This is when he informed the Townsman that relief is currently on the way. Shypitka said that just a week ago he learned that two new examiners are coming to the area, and will begin working by June or early July.

So right as Chatterson and his peers had reached their last straw and decided to take action, steps were simultaneously being taken by ICBC to improve the situation.

“We [Shypitka’s office] put letters to the attorney general on this and we’ve made her very aware that Cranbrook needs some road testers out here,” Shypitka said. “So they’ve heard that obviously, and they’re working hard to rectify it. It’s taken a while — almost a year, but we’re getting it done and that’s the main thing.”

Adding two new examiners will literally triple the available number of testers and therefore tests available to prospective drivers in the East Kootenay. Chatterson, when told of the news, said that he will still be going ahead with the petition in order to keep making changes and raising awareness.

“Sometimes this corner of the province we don’t get recognized as much as we should and our problems sometimes aren’t exactly the same problems they get on the Lower Mainland,” said Shypitka.

“So it’s really important and I really applauded the students’ efforts of getting together and getting involved with government and staging a respectful, formal protest and bringing awareness to the issue. I think it’s fantastic these students — these young adults — are doing what they’re doing and so I thought I would help them out a little bit.”

ICBC confirmed that, “After a challenging 7-month hiring process, ICBC has successfully hired two new driver examiners for the East Kootenay region. They are currently in training and once their testing and certification is complete, we will be offering more road testing throughout the entire East Kootenay region.”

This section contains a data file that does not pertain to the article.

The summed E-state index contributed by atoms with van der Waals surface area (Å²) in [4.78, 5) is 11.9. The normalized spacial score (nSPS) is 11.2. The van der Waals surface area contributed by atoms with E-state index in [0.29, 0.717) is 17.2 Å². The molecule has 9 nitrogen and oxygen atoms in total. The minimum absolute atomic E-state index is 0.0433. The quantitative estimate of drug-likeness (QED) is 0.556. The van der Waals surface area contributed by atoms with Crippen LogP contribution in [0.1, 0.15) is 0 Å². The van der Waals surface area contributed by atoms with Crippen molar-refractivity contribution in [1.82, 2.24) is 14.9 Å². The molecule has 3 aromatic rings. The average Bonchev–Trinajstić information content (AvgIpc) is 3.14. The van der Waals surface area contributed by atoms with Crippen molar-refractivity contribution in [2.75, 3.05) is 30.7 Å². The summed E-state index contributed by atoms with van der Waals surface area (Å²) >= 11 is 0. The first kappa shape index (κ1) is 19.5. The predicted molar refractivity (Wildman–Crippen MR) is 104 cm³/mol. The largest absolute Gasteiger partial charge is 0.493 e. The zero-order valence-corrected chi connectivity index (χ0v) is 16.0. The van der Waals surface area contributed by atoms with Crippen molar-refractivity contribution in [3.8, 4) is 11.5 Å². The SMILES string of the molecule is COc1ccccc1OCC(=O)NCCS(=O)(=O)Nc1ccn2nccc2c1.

There will be two full-time permanent driver examiners and one temporary full-time examiner, who is on until November 2018 to serve Cranbrook, Creston, Invermere, Golden, Kimberley, Fernie and Sparwood.

“With recent changes we’ve made to how we provide service to the communities in the East Kootenays,” said Joanna Linsangan, media relations with ICBC, “we are actually increasing the number of appointments available in the region. As an added benefit to customers, in this past year, we’ve also introduced online booking for road tests, a substantial improvement from the former process of a monthly sign-up via phone.”

Linsangan added that they have heard and understand the frustration of new drivers about the wait times, but pointed out that ICBC continues to see a high rate of “no-shows,” which adds to the problem.

“Some drivers may not realize that when they skip their road test or arrive with a vehicle that isn’t fit to drive, they’re impacting many other drivers who are waiting for a chance to get their license. In some communities, we may only be in the city one day a month, and that unused spot could have gone to someone who may have to wait another month for their opportunity.”

She encourages drivers that are unable to make their appointment to call or cancel their appointment online. Additionally she suggests that, like drivers in other parts of the province, those that do not have a booked appointment should consider waiting on standby during the testing days, or take their test in a nearby community.